Gwen: Again, I mean, I was--then I worked for a department store, and I was an executive, and there were women there. But there were no women that got pregnant. You know? And I--my last baby, I got pregnant at 40. So I was 40 years old and gonna have this baby. And I was, for whatever reason, it was not a pretty pregnancy. I kind of looked like a Teletubby. And in those days, we had to wear business suits. This was before you could even wear pants to work. So I wore pantyhose and a skirt suit everyday and heels and everything. And I was in, it was the board meeting. And you know, we had to make big presentations and everything, and. I--the CEO of the corporation was there. We were presenting to him. And he--and my boss, who was CEO of the company--said, you know, “Gwen is expecting a baby,” and he said. “Obviously.” So. And these were the days where they just said whatever, you know?


Passionistas: Yeah, yeah.


Gwen: So I thought, “Okay, I couldn't take exception to that,” or whatever. But I was sitting there, and all of a sudden, I don't know if--those of you that have had a baby--it's like, the first part of it is kind of like, like, “What is that? Is that, like...” You know? And I thought maybe I was in labor before, and I called the doctor, and he said, “Oh, yeah, no.” He said, “Call me when you, if you feel like you've slammed your hand in the car door, and you can't get it out.” I was like, “Oh my God.” You know? As I sat there. I got this weird feeling, and all of a sudden, you know, my water didn't break, but, you know, you get the contractions in your stomach. You know, it basically is contracting. It's hard, and then it's--and then the pain comes and everything. And I'm, like, trying to breathe, and I literally made it through the meeting. Because there was not a great appreciation for the fact that I was on this executive team and I was pregnant. It just wasn't done. And there was no such thing as a lactation room, and you know, I would pump in the last stall in the bathroom, and you know, there just wasn't any privacy. And women today, really, I would say that, you know, we've made progress, and trying to be kinder and understanding and all of that. So yeah, so I was in labor. And then I called my husband and said, “You have to come pick me up.” So we went to the hospital, and we had a baby at 9 o'clock that night. It was like 2 in the afternoon, so I'd been in labor for a little while. But in the beginning, you know, you can--you're okay for a little bit of the time.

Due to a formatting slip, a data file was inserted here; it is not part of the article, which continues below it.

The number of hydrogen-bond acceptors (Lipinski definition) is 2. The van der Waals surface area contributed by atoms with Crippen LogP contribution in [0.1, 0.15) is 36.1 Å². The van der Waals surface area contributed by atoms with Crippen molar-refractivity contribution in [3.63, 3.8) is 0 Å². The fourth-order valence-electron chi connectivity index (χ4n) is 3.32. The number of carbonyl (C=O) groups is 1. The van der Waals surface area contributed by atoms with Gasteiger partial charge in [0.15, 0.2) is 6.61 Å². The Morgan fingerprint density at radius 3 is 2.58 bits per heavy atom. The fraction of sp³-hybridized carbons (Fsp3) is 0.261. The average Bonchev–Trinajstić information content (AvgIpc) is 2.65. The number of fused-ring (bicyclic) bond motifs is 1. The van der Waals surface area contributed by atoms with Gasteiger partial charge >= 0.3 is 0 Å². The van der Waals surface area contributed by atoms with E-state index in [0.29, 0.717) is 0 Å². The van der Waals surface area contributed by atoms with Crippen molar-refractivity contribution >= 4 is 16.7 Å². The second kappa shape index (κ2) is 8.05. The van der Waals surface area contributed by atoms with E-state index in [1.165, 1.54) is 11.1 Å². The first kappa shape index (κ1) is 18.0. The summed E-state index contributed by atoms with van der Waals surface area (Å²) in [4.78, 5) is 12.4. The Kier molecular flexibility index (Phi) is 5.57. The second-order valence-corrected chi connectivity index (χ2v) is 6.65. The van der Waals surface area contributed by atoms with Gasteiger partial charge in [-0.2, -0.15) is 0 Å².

Passionistas: You’re amazing. A true rock star. You really are.


Gwen: That was kind of what it was expected. I mean, when I got to Footlocker, they literally didn't have a ladies’ room on my floor, because they converted them all to men's room. And the poor executive assistants were the only other women in in the ranks at that level. They had to go down a level to go to the bathroom, and I finally said, “Okay, we need a bathroom on our level.” You know, and they thought I was a rock star, because we got the ladies room on that floor and whatever. And I worked with wonderful, wonderful people in in those places. I've worked with absolutely wonderful men and women in my career.


Passionistas: Oh yeah. It really was just a different, different time and a different mindset, and you know.


Gwen: Yeah. I often tell women, you know, now I'll talk to male executives, and they will say sometimes, “I don't want to be in a room by myself with a woman, because I don't know what they'll say, you know, after we leave the room or whatever.” And I think that, you know, I tell my daughters, who are the only people that I'm really allowed to tell things to, you know. And I just say if a guy says to you, “Nice shoes,” that's not a sexual comment. He likes your shoes. Come on.


Passionistas: Right.


Gwen: You know, we have to, we have to temper and really make sure that we're appropriate in business and that we don't take offense to everything, because we don't want to be set back by the fact that now we can no longer have a conversation that's casual.